The date has been set for the landmark EU-Vietnam Free Trade Agreement (“EVFTA” or “Agreement”) to take effect on 1 August 2020. The Agreement is anticipated to bring significant advantages for enterprises, employees and consumers in both the European Union (“EU”) and Vietnam.
According to analysis carried out by the Government as well as the World Bank, Vietnam expects an increase in the country’s GDP to be 2,18 – 3,25% (years 2020 – 2023); 4,57 – 5,30% (years 2024 – 2028) and 7,07 – 7,72% (years 2029 – 2033). Concurrently, exports from Vietnam to EU are to rise 20% in 2020, the figure is to double in 2025. In addition, with the possibility of skilled laborers’ wage to rise by up to 12%, with salaries of common workers increasing by 13%, the Agreement can help lift around 800,000 people out of poverty by 2030.
The EVFTA is the most comprehensive and ambitious trade and investment agreement that the EU has ever concluded with a developing country in Asia. It is the second free trade agreement in the ASEAN region with EU, after Singapore, and it will intensify bilateral relations between Vietnam and the EU. Coupled with the trend of investors continuously withdrawing capital and production out of China in recent months, the EVFTA is contributing to turn Vietnam into the manufacturing hub of Asia.
Under the EVFTA, Vietnam has not only opened additional sub-sectors for EU service providers, but also made commitments deeper than those outlined in the WTO, offering the EU the best possible access to Vietnam’s market. Sub-sectors that Vietnam commits to under the EVFTA (but not WTO) include: Interdisciplinary Research & Development (R&D) services; nursing services, physiotherapists and para-medical personnel; packaging services; trade fairs and exhibitions services and building-cleaning services.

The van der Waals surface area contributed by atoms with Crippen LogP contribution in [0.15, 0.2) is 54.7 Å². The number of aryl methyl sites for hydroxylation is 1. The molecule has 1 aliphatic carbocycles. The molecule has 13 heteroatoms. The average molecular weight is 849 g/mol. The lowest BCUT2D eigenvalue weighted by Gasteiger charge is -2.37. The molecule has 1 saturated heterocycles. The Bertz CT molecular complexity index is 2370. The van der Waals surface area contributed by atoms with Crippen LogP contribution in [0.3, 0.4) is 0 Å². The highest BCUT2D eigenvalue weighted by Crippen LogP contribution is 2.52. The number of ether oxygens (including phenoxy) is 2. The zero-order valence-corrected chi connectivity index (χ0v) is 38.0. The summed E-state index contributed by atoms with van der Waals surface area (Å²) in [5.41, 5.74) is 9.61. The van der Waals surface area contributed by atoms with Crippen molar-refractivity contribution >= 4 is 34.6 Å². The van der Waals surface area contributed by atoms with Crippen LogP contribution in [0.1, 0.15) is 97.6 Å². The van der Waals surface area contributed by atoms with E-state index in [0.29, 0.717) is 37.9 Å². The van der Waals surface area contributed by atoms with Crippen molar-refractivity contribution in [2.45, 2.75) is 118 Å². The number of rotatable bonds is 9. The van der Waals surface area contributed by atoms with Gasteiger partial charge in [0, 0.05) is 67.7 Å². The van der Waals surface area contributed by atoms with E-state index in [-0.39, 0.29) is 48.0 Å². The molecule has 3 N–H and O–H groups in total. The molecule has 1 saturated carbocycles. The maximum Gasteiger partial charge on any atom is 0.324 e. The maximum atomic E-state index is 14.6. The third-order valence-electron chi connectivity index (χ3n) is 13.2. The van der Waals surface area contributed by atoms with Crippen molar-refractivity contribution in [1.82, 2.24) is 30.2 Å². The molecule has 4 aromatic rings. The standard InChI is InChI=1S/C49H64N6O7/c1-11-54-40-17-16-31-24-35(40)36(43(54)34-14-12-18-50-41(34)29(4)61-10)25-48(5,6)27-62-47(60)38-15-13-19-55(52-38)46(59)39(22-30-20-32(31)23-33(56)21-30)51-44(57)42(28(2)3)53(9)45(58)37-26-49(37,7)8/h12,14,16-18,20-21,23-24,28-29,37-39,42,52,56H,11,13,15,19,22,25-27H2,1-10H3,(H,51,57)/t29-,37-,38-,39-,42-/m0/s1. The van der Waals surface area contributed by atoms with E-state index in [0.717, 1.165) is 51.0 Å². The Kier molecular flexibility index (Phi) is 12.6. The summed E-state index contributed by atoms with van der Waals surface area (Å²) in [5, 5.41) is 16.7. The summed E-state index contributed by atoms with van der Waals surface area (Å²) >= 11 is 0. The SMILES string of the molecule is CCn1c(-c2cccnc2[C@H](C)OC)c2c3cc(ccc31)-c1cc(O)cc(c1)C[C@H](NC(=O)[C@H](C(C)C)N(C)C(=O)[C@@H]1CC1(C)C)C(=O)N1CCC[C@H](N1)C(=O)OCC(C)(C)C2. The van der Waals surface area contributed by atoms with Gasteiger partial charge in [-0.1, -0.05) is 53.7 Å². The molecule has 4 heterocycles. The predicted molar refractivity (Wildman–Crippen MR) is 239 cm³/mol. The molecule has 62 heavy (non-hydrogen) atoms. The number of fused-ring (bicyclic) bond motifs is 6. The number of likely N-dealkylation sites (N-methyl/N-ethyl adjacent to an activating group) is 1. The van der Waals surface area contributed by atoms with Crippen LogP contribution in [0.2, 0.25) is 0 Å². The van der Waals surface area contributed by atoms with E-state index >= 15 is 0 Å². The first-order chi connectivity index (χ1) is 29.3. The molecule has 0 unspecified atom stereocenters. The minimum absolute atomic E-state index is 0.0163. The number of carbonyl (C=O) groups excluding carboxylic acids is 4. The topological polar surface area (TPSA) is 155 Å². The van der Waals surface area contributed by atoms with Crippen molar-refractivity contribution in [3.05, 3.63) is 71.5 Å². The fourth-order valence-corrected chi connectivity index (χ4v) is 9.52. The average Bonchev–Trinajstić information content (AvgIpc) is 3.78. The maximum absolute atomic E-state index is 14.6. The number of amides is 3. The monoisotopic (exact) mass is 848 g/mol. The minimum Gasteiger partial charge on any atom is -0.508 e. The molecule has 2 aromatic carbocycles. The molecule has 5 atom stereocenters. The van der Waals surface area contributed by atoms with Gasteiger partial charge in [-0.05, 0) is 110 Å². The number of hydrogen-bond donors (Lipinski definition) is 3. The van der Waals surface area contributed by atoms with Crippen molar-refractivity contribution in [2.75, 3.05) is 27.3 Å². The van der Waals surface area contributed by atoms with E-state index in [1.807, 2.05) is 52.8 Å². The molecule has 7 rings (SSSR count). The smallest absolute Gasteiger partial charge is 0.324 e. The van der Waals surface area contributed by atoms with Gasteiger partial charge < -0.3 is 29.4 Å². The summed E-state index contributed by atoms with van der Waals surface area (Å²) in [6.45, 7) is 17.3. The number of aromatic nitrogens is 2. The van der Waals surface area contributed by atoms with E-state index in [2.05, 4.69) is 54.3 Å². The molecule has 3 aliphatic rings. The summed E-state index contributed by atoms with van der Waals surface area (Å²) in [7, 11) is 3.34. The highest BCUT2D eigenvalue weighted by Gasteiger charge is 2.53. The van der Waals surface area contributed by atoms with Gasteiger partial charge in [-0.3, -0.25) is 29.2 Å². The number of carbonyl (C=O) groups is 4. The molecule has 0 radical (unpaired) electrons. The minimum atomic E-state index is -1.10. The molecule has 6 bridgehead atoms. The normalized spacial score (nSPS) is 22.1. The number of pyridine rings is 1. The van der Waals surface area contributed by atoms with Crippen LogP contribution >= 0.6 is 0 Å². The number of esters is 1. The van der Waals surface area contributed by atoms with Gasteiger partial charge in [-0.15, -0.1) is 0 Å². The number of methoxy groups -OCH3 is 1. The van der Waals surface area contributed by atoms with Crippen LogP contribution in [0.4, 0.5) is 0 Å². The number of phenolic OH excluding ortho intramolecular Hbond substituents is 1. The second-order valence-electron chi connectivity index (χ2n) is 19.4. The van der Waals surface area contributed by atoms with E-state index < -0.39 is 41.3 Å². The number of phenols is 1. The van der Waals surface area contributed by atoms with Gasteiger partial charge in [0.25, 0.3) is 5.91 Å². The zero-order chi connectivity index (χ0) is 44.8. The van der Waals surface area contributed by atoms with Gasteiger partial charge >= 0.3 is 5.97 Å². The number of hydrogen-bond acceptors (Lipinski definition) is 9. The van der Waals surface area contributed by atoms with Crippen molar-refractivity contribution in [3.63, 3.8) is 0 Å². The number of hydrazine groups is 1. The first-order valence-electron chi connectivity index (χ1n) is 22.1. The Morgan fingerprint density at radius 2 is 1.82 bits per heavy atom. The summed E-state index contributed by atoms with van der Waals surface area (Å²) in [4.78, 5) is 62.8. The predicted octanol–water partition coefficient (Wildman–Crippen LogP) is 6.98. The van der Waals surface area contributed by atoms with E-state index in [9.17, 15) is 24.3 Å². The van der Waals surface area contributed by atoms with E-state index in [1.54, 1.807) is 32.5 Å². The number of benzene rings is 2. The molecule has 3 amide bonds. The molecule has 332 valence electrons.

Some notable provisions of the EVFTA:
Vietnam commits to eliminate import duties on 48.5% of tariff lines, equivalent to 64.5% of EU exports immediately after the Agreement comes into effect. After 7 years, import taxes on 91.8% of tariff lines (equivalent to 97.1% of EU exports) will be removed by Vietnam. After 10 years, the elimination rate will be 98.3% of the total tariff lines, equal to 99.8% of the EU’s exports respectively.
Similarly, nearly 100% of Vietnam’s exports to the EU will be eliminated import tax after 10 years. So far, this is the highest level of commitment a partner has given Vietnam in a trade agreement. This is especially meaningful when the EU has been one of the two largest export markets of the country.
For the sectors listed in each party’s Specific Schedule of Commitments, except where there is a specific reservation, the two parties undertake to not apply restrictions related to: (i) the number of businesses allowed to participate in the market, (ii) the transaction value, (iii) the number of activities, (iv) foreign capital contribution, (v) the form of legal entities, and (vi) the number of natural persons recruitment.
Public procurement packages